Through the Looking Glass Children's Book Reviews

The Winter Solstice

The Winter Solstice

Ellen Jackson
Illustrator:  Jan Davey Ellis 
For ages 7 to 9
Lerner, 1997   ISBN: 978-0761302971

Long ago people did not know what made some months colder than others. They did not know why the sun would hang so low in the sky in the winter and why the days grew so short. They would grow afraid that the sun would disappear all together and that they would all die of cold and starvation. And so, in an effort to protect themselves from the evil spirits that they were sure lurked in the darkness and to make sure that the sun would return, they held special ceremonies and rituals. In some cultures sacrifices would be made to appease the gods.

Over the centuries people have held all kinds of celebrations on or around the winter solstice. Gifts were exchanged, special foods were eaten, bonfires were lit, and unique ceremonies arose.

Today we know why winter is a colder season and are not frightened by it. We don’t usually have special ceremonies on the winter solstice any more but many of the traditions that used to be held on the solstice are now ones that we enjoy on Christmas or Hanukkah. Just like the Romans during their solstice celebrations we light candles, exchange gifts, and eat special foods. Like the people of Northern Europe we decorate our homes with evergreen and mistletoe.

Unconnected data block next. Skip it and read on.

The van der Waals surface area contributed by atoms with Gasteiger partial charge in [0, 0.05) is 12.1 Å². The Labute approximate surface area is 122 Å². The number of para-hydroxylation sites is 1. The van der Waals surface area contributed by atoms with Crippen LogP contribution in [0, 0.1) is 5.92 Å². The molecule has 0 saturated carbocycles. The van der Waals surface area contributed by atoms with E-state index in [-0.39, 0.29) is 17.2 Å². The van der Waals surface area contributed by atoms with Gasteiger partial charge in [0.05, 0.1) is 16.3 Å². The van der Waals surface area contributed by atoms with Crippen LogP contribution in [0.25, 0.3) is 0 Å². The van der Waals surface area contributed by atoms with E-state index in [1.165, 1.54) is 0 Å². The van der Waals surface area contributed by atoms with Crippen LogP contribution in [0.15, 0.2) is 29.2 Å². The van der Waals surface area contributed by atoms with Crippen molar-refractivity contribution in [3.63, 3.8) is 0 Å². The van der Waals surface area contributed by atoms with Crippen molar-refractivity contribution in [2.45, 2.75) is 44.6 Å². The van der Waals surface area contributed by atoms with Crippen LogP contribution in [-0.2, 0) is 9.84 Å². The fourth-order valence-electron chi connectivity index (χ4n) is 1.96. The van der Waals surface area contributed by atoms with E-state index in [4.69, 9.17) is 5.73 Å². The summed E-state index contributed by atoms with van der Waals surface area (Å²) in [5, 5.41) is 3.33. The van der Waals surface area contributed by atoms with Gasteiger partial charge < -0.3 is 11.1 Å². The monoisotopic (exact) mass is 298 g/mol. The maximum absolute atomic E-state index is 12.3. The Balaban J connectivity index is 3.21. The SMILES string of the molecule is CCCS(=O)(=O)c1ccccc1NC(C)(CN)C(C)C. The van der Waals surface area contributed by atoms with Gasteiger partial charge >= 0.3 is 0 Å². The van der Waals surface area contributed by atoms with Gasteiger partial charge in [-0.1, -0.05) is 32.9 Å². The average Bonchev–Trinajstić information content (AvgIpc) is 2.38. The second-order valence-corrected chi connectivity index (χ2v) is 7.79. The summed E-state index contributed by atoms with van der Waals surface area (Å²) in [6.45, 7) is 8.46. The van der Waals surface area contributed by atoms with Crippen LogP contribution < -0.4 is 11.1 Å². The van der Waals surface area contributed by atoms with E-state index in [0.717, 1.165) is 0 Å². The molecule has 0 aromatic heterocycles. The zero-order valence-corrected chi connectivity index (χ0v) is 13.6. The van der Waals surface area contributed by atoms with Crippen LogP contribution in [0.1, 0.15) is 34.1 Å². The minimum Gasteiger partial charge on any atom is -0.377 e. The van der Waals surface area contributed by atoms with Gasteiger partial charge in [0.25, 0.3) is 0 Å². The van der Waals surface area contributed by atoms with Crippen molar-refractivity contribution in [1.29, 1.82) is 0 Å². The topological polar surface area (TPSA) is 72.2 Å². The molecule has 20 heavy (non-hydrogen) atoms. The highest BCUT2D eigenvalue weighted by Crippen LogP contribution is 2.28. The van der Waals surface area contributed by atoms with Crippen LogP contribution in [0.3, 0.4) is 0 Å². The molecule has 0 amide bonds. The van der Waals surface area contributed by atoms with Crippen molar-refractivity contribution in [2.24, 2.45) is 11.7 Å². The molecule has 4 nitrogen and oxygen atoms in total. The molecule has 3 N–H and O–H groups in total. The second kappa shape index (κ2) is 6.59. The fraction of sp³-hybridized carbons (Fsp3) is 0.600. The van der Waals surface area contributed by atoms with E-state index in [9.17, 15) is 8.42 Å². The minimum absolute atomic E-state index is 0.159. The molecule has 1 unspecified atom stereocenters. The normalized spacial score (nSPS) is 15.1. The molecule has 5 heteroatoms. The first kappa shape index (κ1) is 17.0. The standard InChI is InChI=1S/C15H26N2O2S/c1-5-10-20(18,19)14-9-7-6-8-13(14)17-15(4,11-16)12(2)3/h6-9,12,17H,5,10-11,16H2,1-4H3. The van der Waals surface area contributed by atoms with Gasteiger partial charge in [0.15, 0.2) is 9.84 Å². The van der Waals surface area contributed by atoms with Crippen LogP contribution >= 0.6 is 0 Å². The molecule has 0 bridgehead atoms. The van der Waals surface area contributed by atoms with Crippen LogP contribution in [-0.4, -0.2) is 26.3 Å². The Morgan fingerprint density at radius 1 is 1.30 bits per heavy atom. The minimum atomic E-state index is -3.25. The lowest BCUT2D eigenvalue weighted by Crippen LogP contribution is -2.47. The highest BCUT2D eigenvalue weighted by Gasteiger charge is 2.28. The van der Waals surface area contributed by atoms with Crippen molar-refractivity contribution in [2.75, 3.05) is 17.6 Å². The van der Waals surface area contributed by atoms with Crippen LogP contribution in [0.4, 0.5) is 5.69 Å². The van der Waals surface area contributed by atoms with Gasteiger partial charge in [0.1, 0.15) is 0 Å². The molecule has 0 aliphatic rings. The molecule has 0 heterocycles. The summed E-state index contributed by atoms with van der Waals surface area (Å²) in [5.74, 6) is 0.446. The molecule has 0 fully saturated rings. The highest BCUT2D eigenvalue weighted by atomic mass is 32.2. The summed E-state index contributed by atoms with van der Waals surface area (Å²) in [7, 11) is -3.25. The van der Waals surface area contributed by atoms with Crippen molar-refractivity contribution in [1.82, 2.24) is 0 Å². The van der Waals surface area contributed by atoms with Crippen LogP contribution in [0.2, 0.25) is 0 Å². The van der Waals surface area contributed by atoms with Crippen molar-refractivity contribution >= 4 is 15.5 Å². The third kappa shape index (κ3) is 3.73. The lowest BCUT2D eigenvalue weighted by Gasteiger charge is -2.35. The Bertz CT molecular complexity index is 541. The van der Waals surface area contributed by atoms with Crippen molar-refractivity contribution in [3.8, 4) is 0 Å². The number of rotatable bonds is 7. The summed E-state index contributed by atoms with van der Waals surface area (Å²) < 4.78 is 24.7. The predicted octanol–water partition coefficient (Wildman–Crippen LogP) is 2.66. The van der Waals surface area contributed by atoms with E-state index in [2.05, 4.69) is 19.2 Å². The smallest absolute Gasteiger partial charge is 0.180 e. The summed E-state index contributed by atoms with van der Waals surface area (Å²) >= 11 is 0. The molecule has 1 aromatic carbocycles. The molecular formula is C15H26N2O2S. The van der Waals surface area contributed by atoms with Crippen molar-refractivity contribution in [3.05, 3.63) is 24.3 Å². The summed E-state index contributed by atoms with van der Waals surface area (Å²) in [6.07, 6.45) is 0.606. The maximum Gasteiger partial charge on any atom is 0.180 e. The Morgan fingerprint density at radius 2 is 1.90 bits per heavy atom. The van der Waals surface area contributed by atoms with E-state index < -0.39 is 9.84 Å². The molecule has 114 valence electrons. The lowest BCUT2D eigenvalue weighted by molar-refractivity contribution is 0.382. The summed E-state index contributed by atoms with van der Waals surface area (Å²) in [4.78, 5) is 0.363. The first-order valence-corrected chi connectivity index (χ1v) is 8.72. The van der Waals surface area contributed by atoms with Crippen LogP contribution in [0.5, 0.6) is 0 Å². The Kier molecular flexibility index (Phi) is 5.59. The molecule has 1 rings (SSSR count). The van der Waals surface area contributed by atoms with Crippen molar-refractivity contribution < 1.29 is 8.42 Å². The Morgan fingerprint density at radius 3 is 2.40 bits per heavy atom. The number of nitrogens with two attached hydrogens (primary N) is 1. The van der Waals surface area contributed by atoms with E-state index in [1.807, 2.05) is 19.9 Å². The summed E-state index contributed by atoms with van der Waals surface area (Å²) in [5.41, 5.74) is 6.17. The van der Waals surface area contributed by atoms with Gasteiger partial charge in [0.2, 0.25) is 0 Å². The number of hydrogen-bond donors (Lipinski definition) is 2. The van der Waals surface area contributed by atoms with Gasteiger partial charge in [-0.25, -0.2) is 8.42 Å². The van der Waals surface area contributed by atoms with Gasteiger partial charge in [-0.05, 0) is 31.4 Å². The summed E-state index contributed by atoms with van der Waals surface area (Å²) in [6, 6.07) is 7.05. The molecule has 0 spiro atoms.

As they read this book children will be interested to discover that so many of the traditions of their holiday season come from very ancient winter solstice traditions. The author looks at winter solstice ceremonies and rituals from around the world and she ends her narrative with a Cherokee solstice story.